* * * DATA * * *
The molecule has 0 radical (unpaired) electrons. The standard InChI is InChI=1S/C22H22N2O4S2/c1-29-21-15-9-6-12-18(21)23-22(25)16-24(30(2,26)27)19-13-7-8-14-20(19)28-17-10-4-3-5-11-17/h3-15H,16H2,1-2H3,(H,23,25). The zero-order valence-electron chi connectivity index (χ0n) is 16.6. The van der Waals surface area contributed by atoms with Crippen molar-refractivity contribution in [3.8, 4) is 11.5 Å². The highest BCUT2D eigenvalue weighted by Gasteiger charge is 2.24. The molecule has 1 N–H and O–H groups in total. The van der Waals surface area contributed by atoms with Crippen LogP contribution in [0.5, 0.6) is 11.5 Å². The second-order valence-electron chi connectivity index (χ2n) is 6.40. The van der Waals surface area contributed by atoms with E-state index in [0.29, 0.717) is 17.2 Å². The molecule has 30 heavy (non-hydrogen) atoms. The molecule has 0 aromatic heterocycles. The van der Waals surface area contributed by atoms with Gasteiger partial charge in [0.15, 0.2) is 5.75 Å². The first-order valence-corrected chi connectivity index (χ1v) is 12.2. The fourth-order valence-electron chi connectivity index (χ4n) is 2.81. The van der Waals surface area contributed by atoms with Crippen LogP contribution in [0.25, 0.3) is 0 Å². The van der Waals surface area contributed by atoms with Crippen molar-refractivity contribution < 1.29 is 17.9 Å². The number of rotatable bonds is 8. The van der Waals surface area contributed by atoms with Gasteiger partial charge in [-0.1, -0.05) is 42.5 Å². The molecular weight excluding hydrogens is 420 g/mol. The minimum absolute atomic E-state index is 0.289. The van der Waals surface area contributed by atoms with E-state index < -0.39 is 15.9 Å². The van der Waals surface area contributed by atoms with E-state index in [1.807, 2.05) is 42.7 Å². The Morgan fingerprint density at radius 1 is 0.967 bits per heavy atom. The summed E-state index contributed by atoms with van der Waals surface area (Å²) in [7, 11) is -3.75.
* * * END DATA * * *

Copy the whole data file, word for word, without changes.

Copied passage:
The molecule has 0 radical (unpaired) electrons. The standard InChI is InChI=1S/C22H22N2O4S2/c1-29-21-15-9-6-12-18(21)23-22(25)16-24(30(2,26)27)19-13-7-8-14-20(19)28-17-10-4-3-5-11-17/h3-15H,16H2,1-2H3,(H,23,25). The zero-order valence-electron chi connectivity index (χ0n) is 16.6. The van der Waals surface area contributed by atoms with Crippen molar-refractivity contribution in [3.8, 4) is 11.5 Å². The highest BCUT2D eigenvalue weighted by Gasteiger charge is 2.24. The molecule has 1 N–H and O–H groups in total. The van der Waals surface area contributed by atoms with Crippen LogP contribution in [0.5, 0.6) is 11.5 Å². The second-order valence-electron chi connectivity index (χ2n) is 6.40. The van der Waals surface area contributed by atoms with E-state index in [0.29, 0.717) is 17.2 Å². The molecule has 30 heavy (non-hydrogen) atoms. The molecule has 0 aromatic heterocycles. The van der Waals surface area contributed by atoms with Gasteiger partial charge in [0.15, 0.2) is 5.75 Å². The first-order valence-corrected chi connectivity index (χ1v) is 12.2. The fourth-order valence-electron chi connectivity index (χ4n) is 2.81. The van der Waals surface area contributed by atoms with Crippen LogP contribution in [0.25, 0.3) is 0 Å². The van der Waals surface area contributed by atoms with Crippen molar-refractivity contribution < 1.29 is 17.9 Å². The number of rotatable bonds is 8. The van der Waals surface area contributed by atoms with Gasteiger partial charge in [-0.1, -0.05) is 42.5 Å². The molecular weight excluding hydrogens is 420 g/mol. The minimum absolute atomic E-state index is 0.289. The van der Waals surface area contributed by atoms with E-state index < -0.39 is 15.9 Å². The van der Waals surface area contributed by atoms with E-state index in [1.807, 2.05) is 42.7 Å². The Morgan fingerprint density at radius 1 is 0.967 bits per heavy atom. The summed E-state index contributed by atoms with van der Waals surface area (Å²) in [7, 11) is -3.75.